CARSON CITY, Nev. (AP) - A Carson City man who ushered a woman
and child out the back door of an IHOP restaurant during a bloody
rampage at the pancake house says he's not a hero.
But the husband and father of those two survivors thanked him later for his quick thinking during the Tuesday shooting that ended with five people dead, including the gunman, and seven wounded.
"What the heck was going on? You just, you didn't know. But you
didn't have time to process all that information," said Kevin Carrick, a 52-year-old father of eight and former Air Force paramedic. "All you had to do was try and see if you could do something that could make a difference. My training and my Air Force career 30 years ago probably kicked in."
Carrick said the gunman seemed intent on killing as many people as possible.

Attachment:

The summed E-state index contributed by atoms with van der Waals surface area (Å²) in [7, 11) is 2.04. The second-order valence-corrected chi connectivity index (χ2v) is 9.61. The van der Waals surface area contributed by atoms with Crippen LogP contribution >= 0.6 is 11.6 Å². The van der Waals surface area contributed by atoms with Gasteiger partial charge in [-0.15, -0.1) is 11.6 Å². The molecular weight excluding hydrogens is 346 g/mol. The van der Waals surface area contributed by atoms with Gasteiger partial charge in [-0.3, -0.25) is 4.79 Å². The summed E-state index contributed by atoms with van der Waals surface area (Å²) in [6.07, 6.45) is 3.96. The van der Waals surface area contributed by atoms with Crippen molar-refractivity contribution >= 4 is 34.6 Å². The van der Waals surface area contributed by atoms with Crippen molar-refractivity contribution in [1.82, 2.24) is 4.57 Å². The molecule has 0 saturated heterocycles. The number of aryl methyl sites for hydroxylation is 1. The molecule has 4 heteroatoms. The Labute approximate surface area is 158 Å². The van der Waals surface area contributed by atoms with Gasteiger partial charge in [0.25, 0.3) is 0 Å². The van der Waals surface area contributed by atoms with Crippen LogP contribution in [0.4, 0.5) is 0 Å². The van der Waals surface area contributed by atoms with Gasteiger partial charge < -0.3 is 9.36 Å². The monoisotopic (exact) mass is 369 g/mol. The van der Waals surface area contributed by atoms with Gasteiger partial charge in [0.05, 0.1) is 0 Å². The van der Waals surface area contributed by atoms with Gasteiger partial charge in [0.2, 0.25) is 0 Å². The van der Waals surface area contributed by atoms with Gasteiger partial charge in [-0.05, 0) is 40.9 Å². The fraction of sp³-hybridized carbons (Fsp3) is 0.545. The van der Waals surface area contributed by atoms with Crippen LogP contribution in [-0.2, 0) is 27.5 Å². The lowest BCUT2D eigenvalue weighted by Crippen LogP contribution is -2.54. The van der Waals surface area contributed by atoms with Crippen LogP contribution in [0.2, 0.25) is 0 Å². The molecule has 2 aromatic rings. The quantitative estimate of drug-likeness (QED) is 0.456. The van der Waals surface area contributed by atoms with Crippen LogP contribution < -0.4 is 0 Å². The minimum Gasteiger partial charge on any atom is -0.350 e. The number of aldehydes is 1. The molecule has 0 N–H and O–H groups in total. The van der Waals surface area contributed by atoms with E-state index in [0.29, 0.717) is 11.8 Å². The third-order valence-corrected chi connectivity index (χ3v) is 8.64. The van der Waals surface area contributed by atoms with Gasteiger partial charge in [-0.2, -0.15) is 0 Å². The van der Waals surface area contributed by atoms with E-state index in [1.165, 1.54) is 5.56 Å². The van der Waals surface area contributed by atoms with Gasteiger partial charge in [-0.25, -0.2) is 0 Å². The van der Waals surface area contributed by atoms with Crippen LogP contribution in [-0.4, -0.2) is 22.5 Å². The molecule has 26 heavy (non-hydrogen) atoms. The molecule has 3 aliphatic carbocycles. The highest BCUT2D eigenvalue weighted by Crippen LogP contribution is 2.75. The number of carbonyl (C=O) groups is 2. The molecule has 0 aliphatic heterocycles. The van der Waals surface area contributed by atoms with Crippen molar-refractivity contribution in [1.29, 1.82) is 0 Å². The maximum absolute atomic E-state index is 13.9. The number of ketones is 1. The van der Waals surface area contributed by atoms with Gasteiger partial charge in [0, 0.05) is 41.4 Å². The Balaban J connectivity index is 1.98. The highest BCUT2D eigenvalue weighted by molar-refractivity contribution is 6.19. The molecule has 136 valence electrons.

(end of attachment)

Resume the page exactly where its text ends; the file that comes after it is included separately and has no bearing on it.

Among the four people killed by the gunman in the still-unexplained shooting were an Iraq War veteran who loved military history, a Navy crewman who had served in Afghanistan and a devoted grandmother who crocheted blankets for every pregnant woman in her life.
"This is unquestionably the most devastating attack in Carson City's history," Sheriff Kenny Furlong said on Wednesday. "Yesterday our town was shocked to the core."
Exactly what set the gunman, 32-year-old Eduardo Sencion, off -
and whether the grocery store employee had some kind of grudge
against the military - remained unclear. Family members told police
that Sencion was mentally troubled, but he did not have a criminal
Three members of the National Guard were killed when the shooting interrupted their breakfast meeting. Along with 31-year-old Sgt. 1st Class Miranda McElhiney, the other victims killed in the shooting were 38-year-old Sgt. 1st Class Christian Riege of Carson City and 35-year-old Major Heath Kelly of Reno.
The gunfire also killed Florence Donovan-Gunderson, a 67-year-old civilian resident of South Lake Tahoe who was sitting near the Guard members when she was shot. Her husband, Wally Gunderson, was also shot and remained in the hospital late Wednesday, her daughter said.
For the victims' families, the uncertainty surrounding the mass killing amplified the pain of their loss.